Oct 18th - 24th Downloads
& DVDs
  •  Fall (2022):

    This survival thriller is about as sparse as movie-making gets in terms of cast, setting, and where the heart of the action is concerned. There are no elaborate sets here, and a lot of character-driven action ensues. The film opens with a trio of rock climbers, two women and a man, climbing the straight-up granite cliffs of El Capitan in California's Yosemite National Park. They are Becky (Grace Caroline Curry of the TV series "Revenge"), Hunter (Virginia Gardner of "The Goldbergs'') and Dan (Mason Gooding) who is Becky's husband. There is an accident and Dan falls to his death. Fast forward one year and Becky is an alcohol-soaked mess, not having dealt with the death of her husband in any sensible way. Hunter shows up for the first time in 12 months to help Becky heal by convincing her that she must climb her way out of her grief, and use the experience to spread Dan's ashes. Reluctantly, Becky goes along with it. Hunter has an ulterior motive as she has a YouTube channel on which she posts her adventures, and this one involves scaling a 2,000-foot-high television tower in California's Mojave Desert. The tower is abandoned and in disrepair, and as they arrive at the top, the ladder they have been climbing, rusted, weakened, gives way stranding them on a small platform. Of course, there is no cell service - they are too high up - and now it becomes a "MacGyver" adventure in trying to determine what few possessions they have can work to save them. By day three they are in bad shape - no food, no water, and no hope. The two actors are in almost every scene, and their plight high up on the tower is completely believable. They have just one length of rope 50 feet long, a drone that they were using for the YouTube video, and precious little else. There are some big surprising twists in both their relationship and their chances of survival that make this one a classic nail-biter all the way to the surprising conclusion. Rated 14A.


  • Bullet Train (2022):

    Brad Pitt is the big star here, and Sandra Bullock gets top billing too, although only her voice is present throughout most of the film, and we just see her briefly at the end. If you took the style and the sass of "Pulp Fiction," along with its profanity and bad-guy-charm, rolled it up with the Cockney style of the Guy Ritchie movies "Snatch," which also starred Brad Pitt, or "Lock Stock and Two Smoking Barrels, and then added the close-quarters action of the movie "Snakes on a Plane," you would have an idea of what this frantic and frenetic tale is all about. Most of the action takes place on a Japanese Bullet Train where we meet Brad Pitt's character, an operative known as "Ladybug," having an extended phone conversation with the voice of Sandra Bullock, his handler, who is instructing him to find a specific briefcase that is located somewhere on the train. For the first 30 minutes of the movie, I had no idea what was actually going on, as we jumped from character to character, mostly on the train, and mostly not offering a lot of info as to who they were - other than they too had an interest in the briefcase. By midpoint it all started to come together and make some sense, as we were clearly dealing with international assassins, and I liked the way plot threads were offered, left behind, and then returned to sew up the action. Stay put when the credits begin to roll, as there is a key scene that ties up a lot of loose ends about a minute into the credits. The director here is David Leitch - he worked as Brad Pitt's stunt double for several years in such films as "Mr. & Mrs. Smith," "Fight Club," and "Ocean’s Eleven." Rated 14A.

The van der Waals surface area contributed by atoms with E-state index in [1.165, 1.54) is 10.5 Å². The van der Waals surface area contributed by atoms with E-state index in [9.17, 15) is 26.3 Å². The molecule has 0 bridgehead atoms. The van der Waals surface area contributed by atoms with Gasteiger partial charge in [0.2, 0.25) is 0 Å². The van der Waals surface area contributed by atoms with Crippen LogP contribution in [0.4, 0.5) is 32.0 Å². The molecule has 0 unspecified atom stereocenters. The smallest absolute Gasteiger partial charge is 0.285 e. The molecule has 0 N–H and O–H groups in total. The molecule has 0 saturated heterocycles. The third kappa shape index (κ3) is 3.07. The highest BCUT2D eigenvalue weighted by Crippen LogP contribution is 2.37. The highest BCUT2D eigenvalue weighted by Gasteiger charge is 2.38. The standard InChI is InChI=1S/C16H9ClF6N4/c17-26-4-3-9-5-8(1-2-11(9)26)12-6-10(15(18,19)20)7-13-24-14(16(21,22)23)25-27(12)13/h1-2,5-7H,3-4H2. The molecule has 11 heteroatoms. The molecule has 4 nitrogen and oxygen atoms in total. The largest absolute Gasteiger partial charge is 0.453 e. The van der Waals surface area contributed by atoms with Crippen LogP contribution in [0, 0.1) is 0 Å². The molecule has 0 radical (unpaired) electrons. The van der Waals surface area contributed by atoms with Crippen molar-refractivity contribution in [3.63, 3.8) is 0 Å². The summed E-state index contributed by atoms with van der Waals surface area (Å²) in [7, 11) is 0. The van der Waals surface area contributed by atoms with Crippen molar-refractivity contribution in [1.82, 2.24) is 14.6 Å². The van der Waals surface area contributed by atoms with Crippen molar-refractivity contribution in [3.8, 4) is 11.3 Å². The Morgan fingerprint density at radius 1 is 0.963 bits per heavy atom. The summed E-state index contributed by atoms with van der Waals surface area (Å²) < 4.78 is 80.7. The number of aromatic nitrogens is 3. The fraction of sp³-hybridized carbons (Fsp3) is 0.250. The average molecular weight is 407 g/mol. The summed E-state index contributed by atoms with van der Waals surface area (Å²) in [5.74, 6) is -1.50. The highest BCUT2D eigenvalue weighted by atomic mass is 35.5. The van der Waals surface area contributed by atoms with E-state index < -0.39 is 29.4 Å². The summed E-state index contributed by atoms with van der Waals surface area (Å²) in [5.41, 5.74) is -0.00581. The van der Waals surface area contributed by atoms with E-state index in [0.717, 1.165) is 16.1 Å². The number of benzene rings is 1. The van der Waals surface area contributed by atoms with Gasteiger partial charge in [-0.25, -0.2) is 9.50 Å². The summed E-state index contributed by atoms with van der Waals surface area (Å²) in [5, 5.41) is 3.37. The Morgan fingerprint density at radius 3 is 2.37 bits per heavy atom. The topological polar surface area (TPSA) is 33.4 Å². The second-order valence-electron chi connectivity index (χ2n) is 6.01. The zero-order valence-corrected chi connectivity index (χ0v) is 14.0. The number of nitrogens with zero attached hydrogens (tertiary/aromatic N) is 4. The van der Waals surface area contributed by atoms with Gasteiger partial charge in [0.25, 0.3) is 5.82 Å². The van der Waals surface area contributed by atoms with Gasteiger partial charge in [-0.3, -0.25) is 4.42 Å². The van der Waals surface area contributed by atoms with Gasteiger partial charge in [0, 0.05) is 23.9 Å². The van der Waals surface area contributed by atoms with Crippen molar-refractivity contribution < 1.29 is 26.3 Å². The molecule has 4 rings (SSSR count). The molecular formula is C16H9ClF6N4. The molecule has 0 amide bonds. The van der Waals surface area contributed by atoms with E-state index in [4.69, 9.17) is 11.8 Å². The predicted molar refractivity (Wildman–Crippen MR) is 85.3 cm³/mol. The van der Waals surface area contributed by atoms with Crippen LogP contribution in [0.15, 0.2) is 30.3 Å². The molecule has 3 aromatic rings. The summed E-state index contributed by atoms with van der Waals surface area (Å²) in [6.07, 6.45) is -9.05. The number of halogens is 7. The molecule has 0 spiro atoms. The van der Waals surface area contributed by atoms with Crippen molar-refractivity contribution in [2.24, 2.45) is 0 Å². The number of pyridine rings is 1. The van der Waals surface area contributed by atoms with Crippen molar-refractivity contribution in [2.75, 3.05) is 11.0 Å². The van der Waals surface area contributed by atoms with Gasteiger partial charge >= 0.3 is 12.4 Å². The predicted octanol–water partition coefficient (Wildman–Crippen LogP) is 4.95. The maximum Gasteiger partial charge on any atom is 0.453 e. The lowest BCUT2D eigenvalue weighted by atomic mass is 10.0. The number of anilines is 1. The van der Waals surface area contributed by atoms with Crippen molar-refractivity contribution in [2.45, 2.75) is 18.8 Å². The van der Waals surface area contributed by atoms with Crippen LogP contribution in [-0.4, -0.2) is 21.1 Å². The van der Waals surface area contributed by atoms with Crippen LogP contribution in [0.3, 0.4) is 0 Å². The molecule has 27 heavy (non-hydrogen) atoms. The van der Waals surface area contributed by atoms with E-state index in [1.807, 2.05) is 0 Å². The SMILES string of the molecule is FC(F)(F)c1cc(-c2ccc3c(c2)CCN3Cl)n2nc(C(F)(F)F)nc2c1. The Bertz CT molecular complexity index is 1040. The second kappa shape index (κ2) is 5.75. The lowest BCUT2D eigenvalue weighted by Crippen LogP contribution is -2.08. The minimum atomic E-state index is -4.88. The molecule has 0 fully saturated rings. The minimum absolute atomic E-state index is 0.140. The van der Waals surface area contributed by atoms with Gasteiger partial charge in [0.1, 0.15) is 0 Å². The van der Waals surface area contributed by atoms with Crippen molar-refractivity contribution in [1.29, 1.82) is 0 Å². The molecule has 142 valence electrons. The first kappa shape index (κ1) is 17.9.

• Paws of Fury: The Legend of Hank (2022):

    The general theme of this animated feature is not far off what we saw in "The Karate Kid," plus it cribs the plot from "Blazing Saddles," only it's all dogs and cats here! Hank (voice of Michael Cera) is just a regular hound dog who finds himself in a town full of cats. The cats need real help because an evil villain (voice of Ricky Gervais) wants the cat village destroyed and taken off the map. Hank wants to help, but there are a few problems. One, he has no skills to assist the felines. And two ... as everyone knows, cats hate dogs. In order to achieve the position of town Samurai and go paw-to-paw with the villain, Hank enlists the help of a reluctant teacher (voice of Samuel L. Jackson) who can teach him the ways of the Samurai, and help him get installed in a position to save the village. Additional voices by Mel Brooks, Michelle Yeoh, and Star Trek's Mr. Sulu, George Takei. The rating here is PG for a little unsavoury language, and some of the rude and crude cartoon humour that kids seem to love.

  • The School for Good and Evil (2022):